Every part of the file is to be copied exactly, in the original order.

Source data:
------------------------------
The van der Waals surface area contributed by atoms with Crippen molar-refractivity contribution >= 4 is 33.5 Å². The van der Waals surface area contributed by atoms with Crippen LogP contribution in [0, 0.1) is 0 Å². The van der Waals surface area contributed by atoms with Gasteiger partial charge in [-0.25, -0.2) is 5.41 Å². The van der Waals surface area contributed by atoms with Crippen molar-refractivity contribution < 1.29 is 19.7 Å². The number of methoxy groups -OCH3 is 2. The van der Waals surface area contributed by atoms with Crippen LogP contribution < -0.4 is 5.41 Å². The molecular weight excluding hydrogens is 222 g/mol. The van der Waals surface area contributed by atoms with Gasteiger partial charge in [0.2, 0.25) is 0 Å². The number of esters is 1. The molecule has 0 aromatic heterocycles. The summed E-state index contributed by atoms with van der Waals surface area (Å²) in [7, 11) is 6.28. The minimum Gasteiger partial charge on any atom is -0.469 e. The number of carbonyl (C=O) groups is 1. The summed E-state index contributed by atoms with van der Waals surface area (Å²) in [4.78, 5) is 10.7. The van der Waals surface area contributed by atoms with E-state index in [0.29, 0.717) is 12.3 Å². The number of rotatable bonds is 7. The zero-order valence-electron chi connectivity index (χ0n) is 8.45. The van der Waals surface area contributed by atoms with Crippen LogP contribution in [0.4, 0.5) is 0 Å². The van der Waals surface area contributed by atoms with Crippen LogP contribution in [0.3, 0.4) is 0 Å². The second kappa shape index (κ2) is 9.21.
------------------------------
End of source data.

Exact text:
The van der Waals surface area contributed by atoms with Crippen molar-refractivity contribution >= 4 is 33.5 Å². The van der Waals surface area contributed by atoms with Crippen LogP contribution in [0, 0.1) is 0 Å². The van der Waals surface area contributed by atoms with Gasteiger partial charge in [-0.25, -0.2) is 5.41 Å². The van der Waals surface area contributed by atoms with Crippen molar-refractivity contribution < 1.29 is 19.7 Å². The number of methoxy groups -OCH3 is 2. The van der Waals surface area contributed by atoms with Crippen LogP contribution < -0.4 is 5.41 Å². The molecular weight excluding hydrogens is 222 g/mol. The van der Waals surface area contributed by atoms with Gasteiger partial charge in [0.2, 0.25) is 0 Å². The number of esters is 1. The molecule has 0 aromatic heterocycles. The summed E-state index contributed by atoms with van der Waals surface area (Å²) in [7, 11) is 6.28. The minimum Gasteiger partial charge on any atom is -0.469 e. The number of carbonyl (C=O) groups is 1. The summed E-state index contributed by atoms with van der Waals surface area (Å²) in [4.78, 5) is 10.7. The van der Waals surface area contributed by atoms with E-state index in [0.29, 0.717) is 12.3 Å². The number of rotatable bonds is 7. The zero-order valence-electron chi connectivity index (χ0n) is 8.45. The van der Waals surface area contributed by atoms with Crippen LogP contribution in [0.4, 0.5) is 0 Å². The van der Waals surface area contributed by atoms with Crippen LogP contribution in [0.3, 0.4) is 0 Å². The second kappa shape index (κ2) is 9.21.